Interestingly, there are clearly states already adhering to this strategy, at least in the informal sense if not in explicit policy position (China and its fervent support of ‘honkers’ and the Russian Federation’s frequent reliance upon ‘patriotic hackers’ come to mind most readily). The United States most certainly has the same technological capability to equal Chinese and Russian virtual lethality. The formal lack of an open policy arguably indicates hesitancy on the part of the United States to develop a ‘weaponized virtual commons.’ Rather than being an indication of unfeasibility, this reluctance seems to be a nod to intelligence considerations, meaning the United States is arguably more satisfied developing its offensive capabilities in secret, as part of more covert operations rather than as a piece of overt policy. This article argues the emphasis on covert offensive capability rather than overt is an error that compromisesthe effectiveness of American cyber security.
While this article testifies to the famous problem of attribution in the cyber domain (ie, not being to truly determine who was responsible for an attack), this does not lead to an argument for moving away from old models of retaliatory deterrence but actually the reverse: a retaliatory cyber model would not be about figuring out who to launch missiles against, but rather enforcing the perception of massive technological/infrastructural debilitation if just the suspicion of an attack is determined and attributed. Nuclear M.A.D. was successful not because various states actually did launch nuclear weapons. It succeeded because of the conviction across all parties that an attack of this nature would be so universally destructive that the cost of an attack far outweighed any potential benefits. A cyber M.A.D. model has to operate on this same principle, only with virtual weapons rather than real-time ones. If done successfully, essentially weaponizing the cyber global community, then it becomes prohibitively expensive for an adversary to risk an attack.
Keep in mind that in the 21st century, cyberspace is no lesser space to guard – it is true that news agencies will not be able to show body counts or bloody battlefields when a country is victim to a massive cyber-attack. But the devastation and destruction of such an attack in many ways can be more comprehensive and far-reaching. While this article by no means ends the debate about how we should police the virtual commons and how we should develop our individual state cyber policies, it is hoped that an argument has been produced here that will force a place at the table for a cyber-position that can ensure greater general security by proposing ‘mutually assured debilitation’ for all. We still have to address important issues of asymmetry in the cyber domain, where states like the US might indeed be sincerely worried about its own vulnerabilities but other states around the globe need to be concerned about American power applied to cyber action and their own inabilities to off-set or countermand such actions. Would the above ideas/philosophy be an answer to such asymmetry? For now it is hard to say as so few engage formally in the ideas listed above. But one thing seems clear: it would certainly be a step towards greater overall global security simply because it shifts states’ thinking from being anarchically secretive, covert, and virtually violent with its capabilities to being more caution-oriented and unmotivated to risk using such power. And any such shift would help all states in an asymmetrical system of cyber power as the true objective becomes not one of dominance but one of deterrence.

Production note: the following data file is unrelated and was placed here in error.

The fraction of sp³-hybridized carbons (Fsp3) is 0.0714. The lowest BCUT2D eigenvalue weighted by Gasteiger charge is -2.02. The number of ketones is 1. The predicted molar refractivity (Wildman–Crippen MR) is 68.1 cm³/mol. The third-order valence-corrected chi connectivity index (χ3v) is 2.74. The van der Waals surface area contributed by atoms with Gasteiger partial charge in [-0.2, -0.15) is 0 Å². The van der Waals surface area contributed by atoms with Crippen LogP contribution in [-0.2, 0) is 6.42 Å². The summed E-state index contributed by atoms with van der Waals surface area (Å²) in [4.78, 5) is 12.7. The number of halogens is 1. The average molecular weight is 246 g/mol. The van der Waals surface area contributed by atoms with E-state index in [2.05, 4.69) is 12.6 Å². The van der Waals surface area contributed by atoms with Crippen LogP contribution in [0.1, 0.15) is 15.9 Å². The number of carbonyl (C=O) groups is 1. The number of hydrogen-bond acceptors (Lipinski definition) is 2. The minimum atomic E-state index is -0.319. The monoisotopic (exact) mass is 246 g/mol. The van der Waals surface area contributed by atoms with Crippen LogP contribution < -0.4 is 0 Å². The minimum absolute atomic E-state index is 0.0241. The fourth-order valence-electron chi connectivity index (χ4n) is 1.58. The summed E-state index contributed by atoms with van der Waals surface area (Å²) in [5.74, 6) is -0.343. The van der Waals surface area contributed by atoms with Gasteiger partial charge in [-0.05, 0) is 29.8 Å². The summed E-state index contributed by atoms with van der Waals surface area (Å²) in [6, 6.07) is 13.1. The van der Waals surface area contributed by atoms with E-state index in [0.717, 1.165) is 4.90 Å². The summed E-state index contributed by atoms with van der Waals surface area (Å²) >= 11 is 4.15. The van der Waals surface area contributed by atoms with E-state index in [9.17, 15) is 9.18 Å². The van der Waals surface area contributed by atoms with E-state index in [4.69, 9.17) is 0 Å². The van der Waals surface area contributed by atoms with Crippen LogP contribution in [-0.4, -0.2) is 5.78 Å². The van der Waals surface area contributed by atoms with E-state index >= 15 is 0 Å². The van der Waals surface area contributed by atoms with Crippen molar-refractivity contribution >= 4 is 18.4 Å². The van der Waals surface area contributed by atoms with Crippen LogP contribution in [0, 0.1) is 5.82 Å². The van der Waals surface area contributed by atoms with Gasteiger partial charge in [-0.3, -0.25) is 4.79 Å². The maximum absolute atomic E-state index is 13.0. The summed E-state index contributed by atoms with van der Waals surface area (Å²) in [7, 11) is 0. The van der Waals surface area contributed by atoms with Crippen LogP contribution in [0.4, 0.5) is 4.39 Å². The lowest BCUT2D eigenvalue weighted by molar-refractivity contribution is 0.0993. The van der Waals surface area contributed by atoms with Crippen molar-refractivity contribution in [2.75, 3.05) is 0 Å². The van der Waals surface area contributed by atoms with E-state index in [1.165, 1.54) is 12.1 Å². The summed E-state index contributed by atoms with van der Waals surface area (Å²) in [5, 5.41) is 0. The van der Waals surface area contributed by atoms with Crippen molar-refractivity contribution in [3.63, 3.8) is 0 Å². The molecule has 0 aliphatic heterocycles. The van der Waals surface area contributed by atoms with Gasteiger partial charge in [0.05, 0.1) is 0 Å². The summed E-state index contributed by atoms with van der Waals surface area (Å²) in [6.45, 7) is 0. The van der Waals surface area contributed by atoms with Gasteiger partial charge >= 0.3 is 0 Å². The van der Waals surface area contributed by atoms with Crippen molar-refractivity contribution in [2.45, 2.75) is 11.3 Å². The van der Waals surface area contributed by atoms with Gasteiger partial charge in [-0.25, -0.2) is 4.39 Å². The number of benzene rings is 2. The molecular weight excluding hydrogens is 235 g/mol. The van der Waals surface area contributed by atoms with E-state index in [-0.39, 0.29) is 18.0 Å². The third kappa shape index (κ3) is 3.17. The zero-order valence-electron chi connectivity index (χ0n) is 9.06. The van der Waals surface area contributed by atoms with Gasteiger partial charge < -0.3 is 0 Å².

Dr. Matthew Crosston is Professor of Political Science and Director of the International Security and Intelligence Studies program at Bellevue University, exclusively for the online magazine “New Eastern Outlook”